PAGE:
Length: 105 mins
Writer: Olivier Assayas
Dir.: Olivier Assayas
Starring: Kristen Stewart, Lars Eidinger, Sigrid Bouaziz
It’s thankfully a reasonably rare occurrence, but occasionally a film comes along that just defies understanding. Movies are weird at the best of times, but when a film seems to take a perverse pride in being intentionally baffling, it often comes across that the film-maker is a deluded auteur – operating on a level of irony that mere mortals can’t understand. Either that or they are taking the piss. I’m not sure if Personal Shopper is doing it on purpose or not, but I’m here to tell you that it’s one of the most perplexing movies I’ve seen in a long while.
Part of problem is that the film doesn’t seem to have a clear idea what story it’s trying to tell. The story sees Maureen Cartwright (Stewart), personal shopper and apparent medium who is seeking to contact her dead twin brother and ascertain whether there is indeed an afterlife. That’s how it starts at least – we see Maureen walking round her brother’s house investigating strange noises and whatnot. It’s all suitably creepy until the movie just abandons this premise for an entirely different story. With no warning, the film becomes a psychosexual thriller where Maureen receives texts from an unknown number that progressively manipulate her into compromising situations. Just as I got invested in this, the narrative becomes a murder mystery for about 10 minutes before returning to the ghost story for the finale.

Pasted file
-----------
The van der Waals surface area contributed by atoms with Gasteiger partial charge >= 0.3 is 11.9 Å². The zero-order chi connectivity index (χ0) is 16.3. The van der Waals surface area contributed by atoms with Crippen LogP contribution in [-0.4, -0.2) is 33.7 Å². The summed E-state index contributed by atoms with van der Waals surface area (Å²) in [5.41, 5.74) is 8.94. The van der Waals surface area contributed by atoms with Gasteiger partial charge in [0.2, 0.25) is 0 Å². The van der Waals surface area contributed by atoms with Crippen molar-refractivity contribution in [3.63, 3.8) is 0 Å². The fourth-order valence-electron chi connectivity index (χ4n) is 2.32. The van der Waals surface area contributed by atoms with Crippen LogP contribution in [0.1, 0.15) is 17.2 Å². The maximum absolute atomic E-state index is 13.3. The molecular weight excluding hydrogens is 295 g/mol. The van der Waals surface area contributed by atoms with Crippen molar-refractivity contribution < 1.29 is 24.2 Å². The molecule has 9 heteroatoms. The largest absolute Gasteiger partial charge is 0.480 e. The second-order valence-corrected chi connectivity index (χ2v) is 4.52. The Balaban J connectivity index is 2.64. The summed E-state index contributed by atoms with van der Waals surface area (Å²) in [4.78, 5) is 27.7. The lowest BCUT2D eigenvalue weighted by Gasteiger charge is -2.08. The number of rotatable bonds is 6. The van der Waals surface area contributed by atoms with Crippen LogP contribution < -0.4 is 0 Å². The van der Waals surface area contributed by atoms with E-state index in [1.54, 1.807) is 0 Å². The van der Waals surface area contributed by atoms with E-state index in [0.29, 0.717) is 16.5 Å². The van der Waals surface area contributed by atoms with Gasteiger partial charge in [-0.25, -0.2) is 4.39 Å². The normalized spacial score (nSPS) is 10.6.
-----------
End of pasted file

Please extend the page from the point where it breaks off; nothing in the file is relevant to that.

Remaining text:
Incomprehensible as it is, I actually thought that each of the sections were well done and could have probably sustained an entire movie in their own right. The ghost story was well executed and suitably creepy (though it did get a bit ridiculous by the end). Similarly, the thriller section and its connected murder mystery could have made for an interesting story (though it was quite predictable). For reasons best known to himself, though, the screenwriter chose to mash these two incompatible plots together and it just doesn’t work.
Acting-wise, Stewart is clearly the centre of attention here and… I really haven’t seen enough of her films to tell whether her performance here is markedly better or worse than her previous work. She’s fine, I suppose. She plays awkward very well – in fact, I’d go as far to say that she’s cornered the market on fidgeting and avoiding eye contact. Joking aside, her performance is just about the only thing that works in the film. So that’s something, I suppose.
Look, in all honesty, this film could be a masterpiece for all I know. I’ll happily put my hands up and say that I didn’t ‘get’ this movie – but I’m genuinely not sure that there is anything to get. A confused and confusing movie, that can’t figure out what story it wants to tell. There’s great potential here, but it’s covered in layers of pretension and good old fashioned bad storytelling.